Are you planning a trip to Lofoten in winter and wondering what kind of weather you can expect and what to pack? Packing for a winter trip to Lofoten might be challenging.
Especially if you’re not from a cold climate, it can be overwhelming thinking about everything you might need. Morevoer, choosing the wrong clothes can make for a miserable trip and ruin all the fun you have planned – whether that’s northern lights chasing, dog sledding, or just heading out on a winter hike.
This article will help to answer all your questions about what to pack for Lofoten in winter. In addition, we include our personal experience and examples of clothes and equipment we use.
To make it clear, by winter in Lofoten, we don’t mean just the typical winter months of December, January, and February.
The winter up here in the north is much longer, so you will have use for winter clothes in October, November, March, and April too. Moreover, most items from the winter packing list are handy even during summer.
This article focuses on Lofoten, but you can also use these tips as an inspiration for winter packing for Tromsø or northern Norway, Sweden, Iceland, or Finland.
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Believe it or not, winter weather in Lofoten isn’t all that bad! From December through March, the average temperature is 0°C (32 °F). However, the main thing that makes winter in Lofoten challenging is the wind chill!
The wind in Lofoten during winter blows at an average speed of 10m/s (22.3 mph/36 kph), but on some stormy days, there can be wind gusts with windspeed up to 25m/s (56 mph/90 kph.) Remember that on windy days the “feels like” temperature is different from the actual air temperature shown on a weather forecast.
The weather in Lofoten is very local, and it changes quickly. For example, you can have sunny weather on the south side around Reine and thick fog and unpleasant wind 20 km further north in Fredvang. Moreover, the sun might be shining when you start hiking up a mountain, but it can quickly become foggy, or it might start to rain, snow or hail.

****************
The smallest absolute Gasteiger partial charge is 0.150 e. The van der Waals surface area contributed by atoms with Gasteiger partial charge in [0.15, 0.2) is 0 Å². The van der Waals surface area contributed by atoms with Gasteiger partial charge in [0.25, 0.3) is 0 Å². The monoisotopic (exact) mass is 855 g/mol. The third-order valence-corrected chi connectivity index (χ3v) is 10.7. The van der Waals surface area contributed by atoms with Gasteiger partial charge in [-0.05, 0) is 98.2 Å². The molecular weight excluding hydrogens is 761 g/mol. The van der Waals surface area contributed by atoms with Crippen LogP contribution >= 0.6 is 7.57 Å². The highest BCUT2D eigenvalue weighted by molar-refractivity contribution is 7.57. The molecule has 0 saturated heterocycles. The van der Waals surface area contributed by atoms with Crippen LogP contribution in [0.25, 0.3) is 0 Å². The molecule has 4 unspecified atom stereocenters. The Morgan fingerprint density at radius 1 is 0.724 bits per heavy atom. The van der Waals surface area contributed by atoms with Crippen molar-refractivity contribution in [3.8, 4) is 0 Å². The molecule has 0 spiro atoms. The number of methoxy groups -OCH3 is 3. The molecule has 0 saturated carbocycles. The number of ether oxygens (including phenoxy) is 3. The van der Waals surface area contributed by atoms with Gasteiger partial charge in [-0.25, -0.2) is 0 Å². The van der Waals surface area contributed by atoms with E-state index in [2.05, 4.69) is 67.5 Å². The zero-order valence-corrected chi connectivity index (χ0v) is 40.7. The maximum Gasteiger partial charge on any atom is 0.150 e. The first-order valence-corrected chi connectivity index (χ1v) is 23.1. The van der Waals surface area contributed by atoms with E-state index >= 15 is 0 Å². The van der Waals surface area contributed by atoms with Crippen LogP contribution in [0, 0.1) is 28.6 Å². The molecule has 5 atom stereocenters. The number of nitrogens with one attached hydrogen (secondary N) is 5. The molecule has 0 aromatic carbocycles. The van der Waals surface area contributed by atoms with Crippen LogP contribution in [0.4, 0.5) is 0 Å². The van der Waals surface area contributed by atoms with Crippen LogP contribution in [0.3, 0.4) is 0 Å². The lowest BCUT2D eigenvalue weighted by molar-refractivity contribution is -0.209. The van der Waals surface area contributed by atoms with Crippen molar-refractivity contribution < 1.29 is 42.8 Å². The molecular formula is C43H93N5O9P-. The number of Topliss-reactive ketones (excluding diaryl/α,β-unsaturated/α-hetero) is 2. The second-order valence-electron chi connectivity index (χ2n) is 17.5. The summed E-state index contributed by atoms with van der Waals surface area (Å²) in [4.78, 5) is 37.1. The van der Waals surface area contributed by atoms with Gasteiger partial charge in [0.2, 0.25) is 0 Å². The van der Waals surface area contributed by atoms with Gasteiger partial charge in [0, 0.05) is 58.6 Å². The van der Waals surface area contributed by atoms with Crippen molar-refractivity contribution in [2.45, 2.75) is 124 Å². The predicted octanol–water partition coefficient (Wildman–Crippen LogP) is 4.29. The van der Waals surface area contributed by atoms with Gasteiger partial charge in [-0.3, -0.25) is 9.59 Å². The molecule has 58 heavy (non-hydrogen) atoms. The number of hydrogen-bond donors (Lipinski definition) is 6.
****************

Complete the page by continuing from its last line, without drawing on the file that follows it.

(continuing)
Norwegians have a proverb: There’s no such thing as bad weather — only bad clothing! So don’t be afraid of chilly temperatures and the cold Arctic wind. It’s easy for anyone to stay warm and dry during a winter trip to Lofoten.
Just follow these simple rules and use our packing list.
DRESS IN LAYERS
KEEP YOUR FEET WARM
PRACTICALITY OVER FASHION
Dressing in layers is the ultimate answer to all your questions regarding how to dress for Lofoten/Norway in winter. The layer system is designed to let you modify your clothing for all kinds of temperatures and weather conditions, with warm air generated by your body trapped between the layers to keep them warm.
In other words, you can easily remove, for example, your woolen sweatshirt (middle layer) when you are too warm.
Dressing for winter in northern Norway starts with thermal underwear. Wearing thermal underwear is essential, as it is the main isolating layer that keeps you warm.
We talked earlier about the Norwegian proverb: There’s no such thing as bad weather — only bad clothing! (Det finnes ikke dårlig vær, bare dårlig klær).
So let me introduce you to other Norwegian words of wisdom: “Ull er gull” – “wool is gold”.
The inner layer will be in direct contact with your skin, so it should be comfortable and soft. On top of that it has to wick the perspiration away from your body
Do you know how woolen clothes keep our bodies warm? One of the main reasons wool keeps you warm is that it doesn’t pull heat away from your body. Instead, because wool fibers have natural kinks and bends, they trap air to keep your body warm.
It gets better; not only does the wool keep your body warm. It is also capable of generating heat on its own. When a wool garment gets wet, water gets trapped in the wool’s porous fibers.
The mechanisms behind this natural process of water adsorption and evaporation can get pretty complicated. It all happens thanks to the combination of wool’s cellular structure, biophysical qualities, and chemical properties.
Overall, the important thing for you to know is this:
Your wool garments will keep you dry and comfortable by pulling moisture away from your skin and allowing the moisture to evaporate quickly.
We recommend you bring a complete set of woolen underwear (long shirt and long trousers) no matter the time of year you visit Lofoten. During the winter, we recommend you to bring two sets of woolen underwear. This layer can also double as pajamas, especially if you plan a visit to an Ice hotel.
(Note that there is no Ice hotel located in Lofoten, there is one in Kiruna, Sweden, and Tamok close to Tromsø.)
A lot of people tend to sway away from wool over concerns of the garment not being comfortable and being a little scratchy.
You may remember your woolen sweaters from when you were a child that was itchy and uncomfortable. However, spinning methods have improved quite a bit since back in the day, meaning nowadays knits are of much better quality.